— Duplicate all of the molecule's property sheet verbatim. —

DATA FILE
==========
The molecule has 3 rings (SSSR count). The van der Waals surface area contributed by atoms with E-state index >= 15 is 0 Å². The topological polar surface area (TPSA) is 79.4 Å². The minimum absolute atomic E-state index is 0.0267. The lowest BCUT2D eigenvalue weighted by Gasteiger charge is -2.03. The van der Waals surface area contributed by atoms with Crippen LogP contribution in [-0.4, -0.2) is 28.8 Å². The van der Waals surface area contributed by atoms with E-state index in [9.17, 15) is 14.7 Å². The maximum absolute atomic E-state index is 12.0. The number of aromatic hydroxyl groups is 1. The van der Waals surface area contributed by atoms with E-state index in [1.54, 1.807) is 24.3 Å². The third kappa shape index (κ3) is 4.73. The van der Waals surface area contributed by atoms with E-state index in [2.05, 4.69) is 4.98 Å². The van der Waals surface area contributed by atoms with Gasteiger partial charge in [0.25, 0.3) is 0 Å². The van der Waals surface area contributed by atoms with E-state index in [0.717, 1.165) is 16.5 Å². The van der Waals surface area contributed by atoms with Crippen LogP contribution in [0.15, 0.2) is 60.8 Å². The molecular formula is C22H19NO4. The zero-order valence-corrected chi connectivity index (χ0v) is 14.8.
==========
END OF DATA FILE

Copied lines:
The molecule has 3 rings (SSSR count). The van der Waals surface area contributed by atoms with E-state index >= 15 is 0 Å². The topological polar surface area (TPSA) is 79.4 Å². The minimum absolute atomic E-state index is 0.0267. The lowest BCUT2D eigenvalue weighted by Gasteiger charge is -2.03. The van der Waals surface area contributed by atoms with Crippen LogP contribution in [-0.4, -0.2) is 28.8 Å². The van der Waals surface area contributed by atoms with E-state index in [9.17, 15) is 14.7 Å². The maximum absolute atomic E-state index is 12.0. The number of aromatic hydroxyl groups is 1. The van der Waals surface area contributed by atoms with E-state index in [1.54, 1.807) is 24.3 Å². The third kappa shape index (κ3) is 4.73. The van der Waals surface area contributed by atoms with E-state index in [2.05, 4.69) is 4.98 Å². The van der Waals surface area contributed by atoms with Gasteiger partial charge in [0.25, 0.3) is 0 Å². The van der Waals surface area contributed by atoms with E-state index in [0.717, 1.165) is 16.5 Å². The van der Waals surface area contributed by atoms with Crippen LogP contribution in [0.15, 0.2) is 60.8 Å². The molecular formula is C22H19NO4. The zero-order valence-corrected chi connectivity index (χ0v) is 14.8.